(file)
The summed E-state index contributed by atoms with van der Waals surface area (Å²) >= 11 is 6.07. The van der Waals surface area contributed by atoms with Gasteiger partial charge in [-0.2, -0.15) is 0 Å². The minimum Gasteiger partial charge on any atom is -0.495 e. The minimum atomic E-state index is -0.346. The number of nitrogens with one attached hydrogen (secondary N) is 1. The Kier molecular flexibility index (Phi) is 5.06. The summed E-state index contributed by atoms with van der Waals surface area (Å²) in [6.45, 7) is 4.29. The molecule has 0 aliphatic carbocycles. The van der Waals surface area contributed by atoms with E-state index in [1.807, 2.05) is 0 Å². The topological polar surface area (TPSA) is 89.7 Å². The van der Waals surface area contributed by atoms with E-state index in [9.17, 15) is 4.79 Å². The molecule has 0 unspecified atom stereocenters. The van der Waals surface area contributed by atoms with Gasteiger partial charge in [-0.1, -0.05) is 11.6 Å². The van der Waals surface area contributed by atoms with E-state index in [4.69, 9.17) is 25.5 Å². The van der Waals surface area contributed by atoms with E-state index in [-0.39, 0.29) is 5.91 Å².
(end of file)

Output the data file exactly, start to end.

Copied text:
The summed E-state index contributed by atoms with van der Waals surface area (Å²) >= 11 is 6.07. The van der Waals surface area contributed by atoms with Gasteiger partial charge in [-0.2, -0.15) is 0 Å². The minimum Gasteiger partial charge on any atom is -0.495 e. The minimum atomic E-state index is -0.346. The number of nitrogens with one attached hydrogen (secondary N) is 1. The Kier molecular flexibility index (Phi) is 5.06. The summed E-state index contributed by atoms with van der Waals surface area (Å²) in [6.45, 7) is 4.29. The molecule has 0 aliphatic carbocycles. The van der Waals surface area contributed by atoms with E-state index in [1.807, 2.05) is 0 Å². The topological polar surface area (TPSA) is 89.7 Å². The van der Waals surface area contributed by atoms with E-state index in [9.17, 15) is 4.79 Å². The molecule has 0 unspecified atom stereocenters. The van der Waals surface area contributed by atoms with Gasteiger partial charge in [-0.1, -0.05) is 11.6 Å². The van der Waals surface area contributed by atoms with E-state index in [4.69, 9.17) is 25.5 Å². The van der Waals surface area contributed by atoms with E-state index in [-0.39, 0.29) is 5.91 Å².